This is a man’s world.
James Brown, the undisputed Godfather of Soul, first laid those words down on wax in 1966. In the 46 years since, as a nation, we’ve made great strides toward greater gender equality. The winds of change continue to swirl through Fortune 500 boardrooms and other quarters traditionally reserved for men. Our collective power is felt from Wall Street to Main Street, from your statehouse to the White House.
This was in evidence on Wednesday when Secretary of State Hillary Clinton sat before Senate and House Foreign Affairs Committees—not only as a woman, but as America’s top diplomat. Uniquely qualified, surefooted and accountable. Her blistering candor, laced with a genuine empathy for those who served and died in our nation’s stead, was matched only by her expansive, almost encyclopedic knowledge of the issues at hand.
If this is a man’s world, nobody told Hillary Clinton.
As she lectured a predominantly male panel of lawmakers on the primary mission and responsibilities of the Marine Corps Embassy Security Group, one more barrier was falling.
Pentagon sources report that Defense Secretary Leon E. Panetta is lifting the military’s ban on women in combat, opening more than 230,000 jobs once held by exclusively by servicemen. Women serving in our Armed Forces have long been frustrated with those restrictions, which often limit their access to military leadership roles—and the pay and benefits that come with them.
The reality is that women are already serving on the battlefield—on the ground, in the air and across the seas. They do so without formal recognition. Just ask Air National Guard Major Mary Jennings Hegar, a helicopter pilot. According to The New York Times, Major Hegar was “shot down, returned fire and was wounded while on the ground in Afghanistan.” Her efforts and experience were never formally recognized and rewarded. Consequently, according to the article, she could not seek a combat leadership position. It was as if the firefight had never happened.
Today, women comprise just 14% of the approximately 1.4 million active military personnel. Twenty-seven years ago, I signed up to become one of them. As an active duty Marine, I knew the restrictions well. I also understood that because I was a woman I needed to prove my competence, my worth, my capacity and willingness to fight every day. For women who choose to serve, none of that is taken for granted.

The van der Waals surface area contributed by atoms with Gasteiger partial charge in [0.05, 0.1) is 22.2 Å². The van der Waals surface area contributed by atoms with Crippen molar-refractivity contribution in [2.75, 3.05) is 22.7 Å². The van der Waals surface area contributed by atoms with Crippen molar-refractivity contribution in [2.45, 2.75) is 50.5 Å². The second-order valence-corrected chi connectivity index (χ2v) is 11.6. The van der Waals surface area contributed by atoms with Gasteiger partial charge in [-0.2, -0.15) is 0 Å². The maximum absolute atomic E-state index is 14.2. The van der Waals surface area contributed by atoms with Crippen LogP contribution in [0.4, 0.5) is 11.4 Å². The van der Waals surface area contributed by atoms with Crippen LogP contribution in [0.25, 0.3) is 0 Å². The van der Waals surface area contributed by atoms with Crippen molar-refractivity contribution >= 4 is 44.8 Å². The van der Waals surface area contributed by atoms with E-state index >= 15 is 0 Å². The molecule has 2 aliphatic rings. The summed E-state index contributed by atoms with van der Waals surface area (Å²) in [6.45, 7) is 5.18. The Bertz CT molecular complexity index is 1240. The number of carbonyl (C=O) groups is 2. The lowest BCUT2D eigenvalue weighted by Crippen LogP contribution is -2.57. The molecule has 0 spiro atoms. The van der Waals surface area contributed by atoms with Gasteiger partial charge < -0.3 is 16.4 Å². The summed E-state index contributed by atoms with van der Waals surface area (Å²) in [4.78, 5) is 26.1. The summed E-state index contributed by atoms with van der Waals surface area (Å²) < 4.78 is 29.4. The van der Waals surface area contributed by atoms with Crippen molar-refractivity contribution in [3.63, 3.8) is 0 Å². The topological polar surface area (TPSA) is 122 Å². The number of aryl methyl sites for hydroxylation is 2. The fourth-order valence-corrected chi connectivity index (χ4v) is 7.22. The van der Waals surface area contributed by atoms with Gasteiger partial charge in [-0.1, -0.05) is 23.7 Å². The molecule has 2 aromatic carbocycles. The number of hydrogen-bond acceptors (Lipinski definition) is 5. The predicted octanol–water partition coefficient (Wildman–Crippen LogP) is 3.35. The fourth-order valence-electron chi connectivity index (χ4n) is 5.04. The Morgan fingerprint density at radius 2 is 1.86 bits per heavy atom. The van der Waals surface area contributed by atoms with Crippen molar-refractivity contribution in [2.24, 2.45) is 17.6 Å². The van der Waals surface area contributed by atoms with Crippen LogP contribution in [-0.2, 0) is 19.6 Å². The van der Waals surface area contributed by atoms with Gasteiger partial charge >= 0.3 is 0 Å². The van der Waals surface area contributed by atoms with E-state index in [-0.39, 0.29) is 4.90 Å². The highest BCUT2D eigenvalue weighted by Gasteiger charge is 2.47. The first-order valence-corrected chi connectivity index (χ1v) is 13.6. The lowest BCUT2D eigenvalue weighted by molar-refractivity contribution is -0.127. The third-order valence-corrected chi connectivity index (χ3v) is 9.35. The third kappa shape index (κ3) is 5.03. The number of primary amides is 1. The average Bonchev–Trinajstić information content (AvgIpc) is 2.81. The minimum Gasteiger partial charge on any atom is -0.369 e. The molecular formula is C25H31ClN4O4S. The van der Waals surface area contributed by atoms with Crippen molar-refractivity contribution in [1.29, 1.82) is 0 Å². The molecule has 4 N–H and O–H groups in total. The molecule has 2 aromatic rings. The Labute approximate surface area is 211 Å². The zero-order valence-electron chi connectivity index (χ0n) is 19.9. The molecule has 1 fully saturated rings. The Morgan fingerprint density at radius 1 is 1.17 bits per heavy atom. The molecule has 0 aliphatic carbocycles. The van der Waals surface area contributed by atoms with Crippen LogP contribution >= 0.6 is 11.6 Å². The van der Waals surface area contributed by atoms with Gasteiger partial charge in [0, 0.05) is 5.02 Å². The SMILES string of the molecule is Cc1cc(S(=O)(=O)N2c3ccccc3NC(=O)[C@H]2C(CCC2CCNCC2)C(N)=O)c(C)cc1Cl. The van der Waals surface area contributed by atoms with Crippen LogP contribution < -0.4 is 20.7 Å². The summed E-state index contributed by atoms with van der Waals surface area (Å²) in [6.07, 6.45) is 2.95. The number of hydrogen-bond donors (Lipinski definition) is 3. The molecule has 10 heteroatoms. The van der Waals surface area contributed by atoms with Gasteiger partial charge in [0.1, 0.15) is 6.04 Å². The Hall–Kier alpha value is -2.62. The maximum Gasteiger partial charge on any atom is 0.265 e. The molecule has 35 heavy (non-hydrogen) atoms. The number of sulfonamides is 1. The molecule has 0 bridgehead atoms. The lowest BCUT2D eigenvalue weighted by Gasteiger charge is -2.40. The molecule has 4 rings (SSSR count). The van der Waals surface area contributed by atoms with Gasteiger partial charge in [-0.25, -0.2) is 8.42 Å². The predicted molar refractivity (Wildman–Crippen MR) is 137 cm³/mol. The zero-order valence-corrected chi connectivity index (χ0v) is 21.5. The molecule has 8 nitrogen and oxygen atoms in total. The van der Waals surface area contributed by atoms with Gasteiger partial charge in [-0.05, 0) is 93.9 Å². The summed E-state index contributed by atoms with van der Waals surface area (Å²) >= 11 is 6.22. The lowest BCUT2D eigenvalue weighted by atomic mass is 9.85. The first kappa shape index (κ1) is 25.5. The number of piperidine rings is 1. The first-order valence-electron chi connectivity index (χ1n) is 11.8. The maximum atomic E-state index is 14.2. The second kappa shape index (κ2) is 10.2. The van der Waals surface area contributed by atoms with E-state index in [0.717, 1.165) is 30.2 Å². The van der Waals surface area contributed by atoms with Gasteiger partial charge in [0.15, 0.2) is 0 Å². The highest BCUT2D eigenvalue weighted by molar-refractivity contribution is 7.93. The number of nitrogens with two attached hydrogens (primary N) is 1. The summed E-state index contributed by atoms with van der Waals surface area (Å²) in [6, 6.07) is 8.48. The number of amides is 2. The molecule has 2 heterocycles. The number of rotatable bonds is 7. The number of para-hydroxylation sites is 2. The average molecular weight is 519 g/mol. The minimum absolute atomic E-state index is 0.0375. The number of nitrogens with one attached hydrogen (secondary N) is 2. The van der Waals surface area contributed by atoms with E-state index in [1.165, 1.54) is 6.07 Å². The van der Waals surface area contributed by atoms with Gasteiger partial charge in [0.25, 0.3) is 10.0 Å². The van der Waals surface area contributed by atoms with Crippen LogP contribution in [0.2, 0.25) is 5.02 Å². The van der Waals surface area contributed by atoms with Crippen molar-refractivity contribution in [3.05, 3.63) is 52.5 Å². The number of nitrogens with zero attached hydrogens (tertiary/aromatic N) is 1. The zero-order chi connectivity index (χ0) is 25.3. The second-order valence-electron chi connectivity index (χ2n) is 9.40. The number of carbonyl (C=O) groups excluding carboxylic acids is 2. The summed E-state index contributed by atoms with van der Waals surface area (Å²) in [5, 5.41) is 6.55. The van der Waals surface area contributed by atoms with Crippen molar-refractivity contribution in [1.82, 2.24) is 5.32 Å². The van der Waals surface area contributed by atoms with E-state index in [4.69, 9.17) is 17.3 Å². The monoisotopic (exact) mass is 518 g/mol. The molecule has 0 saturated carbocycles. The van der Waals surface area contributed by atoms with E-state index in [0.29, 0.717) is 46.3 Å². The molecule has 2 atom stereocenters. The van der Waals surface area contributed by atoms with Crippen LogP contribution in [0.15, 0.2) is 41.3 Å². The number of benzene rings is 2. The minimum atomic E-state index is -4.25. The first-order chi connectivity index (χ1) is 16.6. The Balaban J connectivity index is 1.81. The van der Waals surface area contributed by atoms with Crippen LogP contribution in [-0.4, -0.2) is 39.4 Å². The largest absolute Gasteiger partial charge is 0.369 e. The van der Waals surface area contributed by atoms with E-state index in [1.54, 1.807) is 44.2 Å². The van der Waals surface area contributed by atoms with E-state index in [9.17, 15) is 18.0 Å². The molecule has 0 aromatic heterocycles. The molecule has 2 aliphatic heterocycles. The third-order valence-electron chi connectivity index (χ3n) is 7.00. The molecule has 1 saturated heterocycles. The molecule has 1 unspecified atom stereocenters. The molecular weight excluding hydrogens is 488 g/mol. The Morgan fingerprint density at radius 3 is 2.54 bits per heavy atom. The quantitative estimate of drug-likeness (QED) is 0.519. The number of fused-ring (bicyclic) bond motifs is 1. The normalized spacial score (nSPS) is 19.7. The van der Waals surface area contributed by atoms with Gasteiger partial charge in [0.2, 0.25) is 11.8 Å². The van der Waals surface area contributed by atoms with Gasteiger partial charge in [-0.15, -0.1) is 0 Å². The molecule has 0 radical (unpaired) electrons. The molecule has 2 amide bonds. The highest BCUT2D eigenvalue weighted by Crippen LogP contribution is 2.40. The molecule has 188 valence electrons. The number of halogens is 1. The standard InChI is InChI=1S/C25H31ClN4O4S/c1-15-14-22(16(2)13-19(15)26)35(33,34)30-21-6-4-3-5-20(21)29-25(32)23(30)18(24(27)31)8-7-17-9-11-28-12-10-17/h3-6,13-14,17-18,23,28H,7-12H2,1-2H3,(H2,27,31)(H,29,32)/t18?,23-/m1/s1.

Despite distinguishing myself as an expert marksman, acing the Armed Services Vocational Aptitude Battery (ASVAB), and exceptional physical fitness test (PFT) results, I was never considered for a combat role. Rather, I was trained as a Public Affairs Broadcaster. I have no regrets about that. The Marines gave me a career that lasted a lifetime. Some of my sisters were assigned to work in personnel and administration, supply and other military occupational specialties (MOS) most often populated by women. A young woman I trained with at Parris Island erupted in tears when she learned she had been assigned to become a baker in a mess hall. She had enlisted to fight.
As a former Marine, I also understand that progress takes time. Critical assessments must be made. The readiness of combat forces must be sustained, as we advance what will ultimately mean a monumental sea change in military culture. Defense chiefs have until May 15 to submit implementation plans.
This is no time for Hollywood musings about the mythical G.I. Jane. Forget about Demi Moore doing push-ups in the rain. Special operations forces, including Navy SEALS and the Army’s Delta Force, will take longer to assess and even longer to integrate. However, if a woman meets every physical and mental criteria for a job, she should be allowed to do it and be formally recognized for it.
Over the last decade, the strain of multiple wars in Afghanistan and Iraq as well as other military operations have expanded the need for a larger ready force. As a consequence, women have been called to do more, to be more. We have expanded our roles as medics, military police and intelligence officers. We are often attached to front-line units.
And the lines of battle today are not so clear as they were in yesteryear. The enemy does not march in phalanx formation armed with bayonets and backed up by a line of canons. Although we still train troops to use bayonets in hand-to-hand combat, the enemy is more likely to be behind the wheel of a bomb-rigged car or carrying a rucksack packed with explosives. Enemy combatants do not subscribe to the Geneva Convention. They do not discriminate. And, when it comes to who we deem qualified to serve this nation, neither should we.
The truth is we do serve. We do fight. And it’s time we were recognized for it.
“This is a man’s world,” James Brown’s #1 Billboard hit said. “But it wouldn’t be nothing, nothing without a woman or a girl.”